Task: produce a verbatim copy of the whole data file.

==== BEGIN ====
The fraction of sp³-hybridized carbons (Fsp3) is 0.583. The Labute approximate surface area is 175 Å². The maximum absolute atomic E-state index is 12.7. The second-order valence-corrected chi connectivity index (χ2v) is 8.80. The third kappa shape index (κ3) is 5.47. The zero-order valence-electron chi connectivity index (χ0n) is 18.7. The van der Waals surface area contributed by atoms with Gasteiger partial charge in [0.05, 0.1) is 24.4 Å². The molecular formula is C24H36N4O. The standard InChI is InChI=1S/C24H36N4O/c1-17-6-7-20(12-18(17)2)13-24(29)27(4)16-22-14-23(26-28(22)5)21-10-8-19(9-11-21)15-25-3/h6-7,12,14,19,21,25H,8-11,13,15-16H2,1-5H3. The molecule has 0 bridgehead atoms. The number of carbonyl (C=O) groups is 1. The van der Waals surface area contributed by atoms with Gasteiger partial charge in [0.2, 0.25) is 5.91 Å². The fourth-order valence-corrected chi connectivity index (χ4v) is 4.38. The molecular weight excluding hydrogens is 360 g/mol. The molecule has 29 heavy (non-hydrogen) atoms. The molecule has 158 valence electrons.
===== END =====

The fraction of sp³-hybridized carbons (Fsp3) is 0.583. The Labute approximate surface area is 175 Å². The maximum absolute atomic E-state index is 12.7. The second-order valence-corrected chi connectivity index (χ2v) is 8.80. The third kappa shape index (κ3) is 5.47. The zero-order valence-electron chi connectivity index (χ0n) is 18.7. The van der Waals surface area contributed by atoms with Gasteiger partial charge in [0.05, 0.1) is 24.4 Å². The molecular formula is C24H36N4O. The standard InChI is InChI=1S/C24H36N4O/c1-17-6-7-20(12-18(17)2)13-24(29)27(4)16-22-14-23(26-28(22)5)21-10-8-19(9-11-21)15-25-3/h6-7,12,14,19,21,25H,8-11,13,15-16H2,1-5H3. The molecule has 0 bridgehead atoms. The number of carbonyl (C=O) groups is 1. The van der Waals surface area contributed by atoms with Gasteiger partial charge in [0.2, 0.25) is 5.91 Å². The fourth-order valence-corrected chi connectivity index (χ4v) is 4.38. The molecular weight excluding hydrogens is 360 g/mol. The molecule has 29 heavy (non-hydrogen) atoms. The molecule has 158 valence electrons.